Just let me be clear, this isn’t a love story at all, although a small amount of romance does eventually enter the stage, but the pairing of Selene and Theo makes for great reading and I really liked them both. Theo has a whole raft of intelligence about the ancient Greeks which he tries to take to the police to assist with their investigations. Unfortunately, in doing so he puts himself under the spotlight a little. Theo is one of those characters that you can’t help falling for a little – well, I can’t. He’s just massively bookish and geeky in terms of his own passions, he has a lovely bashful charm but on top of that, and in spite of his own misgivings, he really does put his heart and soul into this investigation. He really isn’t a kick ass sort of character at all but what he lacks in fighting prowess he more than makes up for in his willingness to try.

On top of this – well, yes, we meet a number of other Gods. Gods that Selene has spent years avoiding. Hermes the messenger, who can still speed about even though his winged sandals are no longer working and of course we pay a visit to Hades in his Underworld which was certainly an interesting experience. All of them of course are in decline although some are doing better than others as the modern world seems to love money, wine, communications, etc.

So, why did I really love this? Well, I loved the idea of these immortals walking amongst us. The Greek Gods were always more accessible to humans, toying in their everyday lives but that really has been taken to the extreme here and their decline in the face of the modern world is a really interesting idea. I loved all the background elements to the story. We have Theo on one hand who is expert in his field and then of course Selene who, well, lived in that field! I loved the contemporary setting that still retains a few tiny specks of wilderness living between the skyscrapers if you look close enough, but, more than that I loved reading about the Greek Gods. It’s a period of history that I’m probably in equal measures fascinated by and absolutely useless at retaining any of knowledge of and yet I so enjoy all the stories and myths and what the author manages to do here is bring a new interpretation to some of those which I thought was really clever.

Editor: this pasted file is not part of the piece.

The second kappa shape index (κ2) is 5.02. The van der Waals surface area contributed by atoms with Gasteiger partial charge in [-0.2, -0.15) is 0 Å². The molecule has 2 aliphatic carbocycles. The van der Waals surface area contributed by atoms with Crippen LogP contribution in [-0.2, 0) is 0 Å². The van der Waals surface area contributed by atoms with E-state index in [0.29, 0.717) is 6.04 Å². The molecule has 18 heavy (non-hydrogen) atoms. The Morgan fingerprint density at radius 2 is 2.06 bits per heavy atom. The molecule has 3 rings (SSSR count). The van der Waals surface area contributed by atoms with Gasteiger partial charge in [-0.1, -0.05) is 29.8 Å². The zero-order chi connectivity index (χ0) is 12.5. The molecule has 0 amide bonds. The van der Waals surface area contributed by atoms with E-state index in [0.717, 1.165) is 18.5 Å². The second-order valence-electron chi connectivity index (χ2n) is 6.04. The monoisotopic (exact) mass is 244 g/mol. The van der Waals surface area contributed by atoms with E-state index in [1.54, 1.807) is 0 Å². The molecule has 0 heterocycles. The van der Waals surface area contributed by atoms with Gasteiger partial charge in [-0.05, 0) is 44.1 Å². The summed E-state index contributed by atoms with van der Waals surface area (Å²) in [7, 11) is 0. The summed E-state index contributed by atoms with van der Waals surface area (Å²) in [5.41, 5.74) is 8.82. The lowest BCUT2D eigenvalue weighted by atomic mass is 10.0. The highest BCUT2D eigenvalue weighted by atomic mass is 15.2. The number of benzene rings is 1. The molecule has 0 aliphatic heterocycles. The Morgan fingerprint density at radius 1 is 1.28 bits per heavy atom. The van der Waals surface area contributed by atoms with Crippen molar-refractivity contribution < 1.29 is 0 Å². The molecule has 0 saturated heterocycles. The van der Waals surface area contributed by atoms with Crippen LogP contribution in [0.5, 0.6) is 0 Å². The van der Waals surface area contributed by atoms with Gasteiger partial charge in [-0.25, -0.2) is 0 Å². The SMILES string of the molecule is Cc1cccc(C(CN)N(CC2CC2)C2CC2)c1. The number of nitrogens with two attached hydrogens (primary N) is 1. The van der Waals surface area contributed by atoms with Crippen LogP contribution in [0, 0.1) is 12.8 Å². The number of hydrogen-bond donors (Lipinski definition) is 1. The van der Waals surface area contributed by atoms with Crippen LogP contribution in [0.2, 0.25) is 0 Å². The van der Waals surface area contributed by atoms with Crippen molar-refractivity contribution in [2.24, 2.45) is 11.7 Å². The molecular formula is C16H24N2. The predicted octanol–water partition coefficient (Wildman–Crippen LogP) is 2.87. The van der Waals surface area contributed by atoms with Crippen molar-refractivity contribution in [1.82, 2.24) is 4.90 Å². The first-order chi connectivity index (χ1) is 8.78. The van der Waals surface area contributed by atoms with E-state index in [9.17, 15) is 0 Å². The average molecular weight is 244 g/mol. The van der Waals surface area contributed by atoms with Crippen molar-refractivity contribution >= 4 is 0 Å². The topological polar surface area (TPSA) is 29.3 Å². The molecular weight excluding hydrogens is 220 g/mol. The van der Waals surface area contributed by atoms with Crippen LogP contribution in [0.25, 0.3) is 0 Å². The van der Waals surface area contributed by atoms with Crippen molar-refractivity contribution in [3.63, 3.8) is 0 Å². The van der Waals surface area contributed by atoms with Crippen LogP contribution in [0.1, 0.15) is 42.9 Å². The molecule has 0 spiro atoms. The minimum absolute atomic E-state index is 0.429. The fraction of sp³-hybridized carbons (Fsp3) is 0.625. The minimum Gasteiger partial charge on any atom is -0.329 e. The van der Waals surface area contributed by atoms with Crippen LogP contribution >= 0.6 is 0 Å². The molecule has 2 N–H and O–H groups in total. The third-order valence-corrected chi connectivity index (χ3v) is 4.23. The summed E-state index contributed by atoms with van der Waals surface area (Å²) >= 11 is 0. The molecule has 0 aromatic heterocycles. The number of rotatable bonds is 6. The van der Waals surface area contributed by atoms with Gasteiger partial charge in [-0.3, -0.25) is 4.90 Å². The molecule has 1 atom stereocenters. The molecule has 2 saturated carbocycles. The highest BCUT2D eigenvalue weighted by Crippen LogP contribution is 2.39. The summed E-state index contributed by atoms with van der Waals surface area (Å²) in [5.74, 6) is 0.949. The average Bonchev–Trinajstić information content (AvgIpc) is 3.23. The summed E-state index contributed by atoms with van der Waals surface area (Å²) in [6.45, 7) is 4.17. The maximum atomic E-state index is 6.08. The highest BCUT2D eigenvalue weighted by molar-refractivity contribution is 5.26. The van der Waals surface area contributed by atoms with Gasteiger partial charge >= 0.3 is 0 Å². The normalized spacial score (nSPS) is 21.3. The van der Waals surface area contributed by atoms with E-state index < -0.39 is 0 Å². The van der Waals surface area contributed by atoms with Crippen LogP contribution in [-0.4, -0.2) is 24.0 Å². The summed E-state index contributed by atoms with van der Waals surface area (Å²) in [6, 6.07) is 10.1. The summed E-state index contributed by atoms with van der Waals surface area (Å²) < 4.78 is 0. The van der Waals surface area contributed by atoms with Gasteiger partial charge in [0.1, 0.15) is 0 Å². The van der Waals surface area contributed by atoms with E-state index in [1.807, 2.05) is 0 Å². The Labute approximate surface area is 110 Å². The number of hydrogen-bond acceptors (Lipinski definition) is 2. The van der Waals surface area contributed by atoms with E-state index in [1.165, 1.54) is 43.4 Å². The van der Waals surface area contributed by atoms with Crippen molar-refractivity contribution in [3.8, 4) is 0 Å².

In terms of criticisms. I don’t really have any to be honest. I thought this was a really good read that I would have happily sat and read without any disturbance (shakes fist at life having other ideas) and I would certainly read more instalments. I think I second guessed the actual culprit fairly early on (which is quite unusual for me) but did that really matter – I think not – and there was still a twist to the tale as it turned out that I didn’t see coming.

I would definitely recommend this. Well written, enjoyable and clever. Bring on No.2 (no pressure or anything).


This review originally ran on Lynn’s Book Blog.

Lynn Williams